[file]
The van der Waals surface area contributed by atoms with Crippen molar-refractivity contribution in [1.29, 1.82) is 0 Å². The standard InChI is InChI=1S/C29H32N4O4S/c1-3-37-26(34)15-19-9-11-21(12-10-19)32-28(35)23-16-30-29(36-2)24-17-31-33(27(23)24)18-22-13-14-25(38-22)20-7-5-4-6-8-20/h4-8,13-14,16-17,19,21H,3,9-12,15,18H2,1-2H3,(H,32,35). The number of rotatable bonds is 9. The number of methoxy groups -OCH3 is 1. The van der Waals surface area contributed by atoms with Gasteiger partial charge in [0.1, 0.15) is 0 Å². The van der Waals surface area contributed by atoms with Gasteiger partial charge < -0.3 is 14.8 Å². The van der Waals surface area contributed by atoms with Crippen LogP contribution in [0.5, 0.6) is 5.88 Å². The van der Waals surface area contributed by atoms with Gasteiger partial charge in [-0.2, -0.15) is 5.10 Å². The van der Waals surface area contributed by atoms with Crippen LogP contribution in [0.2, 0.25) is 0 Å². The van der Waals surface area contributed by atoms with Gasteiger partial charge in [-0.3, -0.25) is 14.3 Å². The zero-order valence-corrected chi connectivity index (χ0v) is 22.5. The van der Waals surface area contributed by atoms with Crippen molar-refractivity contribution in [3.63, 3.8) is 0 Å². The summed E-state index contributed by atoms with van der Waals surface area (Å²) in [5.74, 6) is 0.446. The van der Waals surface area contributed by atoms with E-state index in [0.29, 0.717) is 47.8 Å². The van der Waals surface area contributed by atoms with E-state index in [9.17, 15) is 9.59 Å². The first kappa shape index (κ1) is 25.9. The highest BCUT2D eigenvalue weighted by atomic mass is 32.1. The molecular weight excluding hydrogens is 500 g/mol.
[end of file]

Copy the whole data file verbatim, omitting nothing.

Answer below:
The van der Waals surface area contributed by atoms with Crippen molar-refractivity contribution in [1.29, 1.82) is 0 Å². The standard InChI is InChI=1S/C29H32N4O4S/c1-3-37-26(34)15-19-9-11-21(12-10-19)32-28(35)23-16-30-29(36-2)24-17-31-33(27(23)24)18-22-13-14-25(38-22)20-7-5-4-6-8-20/h4-8,13-14,16-17,19,21H,3,9-12,15,18H2,1-2H3,(H,32,35). The number of rotatable bonds is 9. The number of methoxy groups -OCH3 is 1. The van der Waals surface area contributed by atoms with Gasteiger partial charge in [0.1, 0.15) is 0 Å². The van der Waals surface area contributed by atoms with Gasteiger partial charge < -0.3 is 14.8 Å². The van der Waals surface area contributed by atoms with Crippen LogP contribution in [0.5, 0.6) is 5.88 Å². The van der Waals surface area contributed by atoms with Gasteiger partial charge in [-0.2, -0.15) is 5.10 Å². The van der Waals surface area contributed by atoms with Crippen LogP contribution in [0.2, 0.25) is 0 Å². The van der Waals surface area contributed by atoms with Gasteiger partial charge in [-0.3, -0.25) is 14.3 Å². The zero-order valence-corrected chi connectivity index (χ0v) is 22.5. The van der Waals surface area contributed by atoms with Crippen molar-refractivity contribution in [3.63, 3.8) is 0 Å². The summed E-state index contributed by atoms with van der Waals surface area (Å²) in [5.74, 6) is 0.446. The van der Waals surface area contributed by atoms with E-state index in [0.29, 0.717) is 47.8 Å². The van der Waals surface area contributed by atoms with E-state index in [9.17, 15) is 9.59 Å². The first kappa shape index (κ1) is 25.9. The highest BCUT2D eigenvalue weighted by atomic mass is 32.1. The molecular weight excluding hydrogens is 500 g/mol.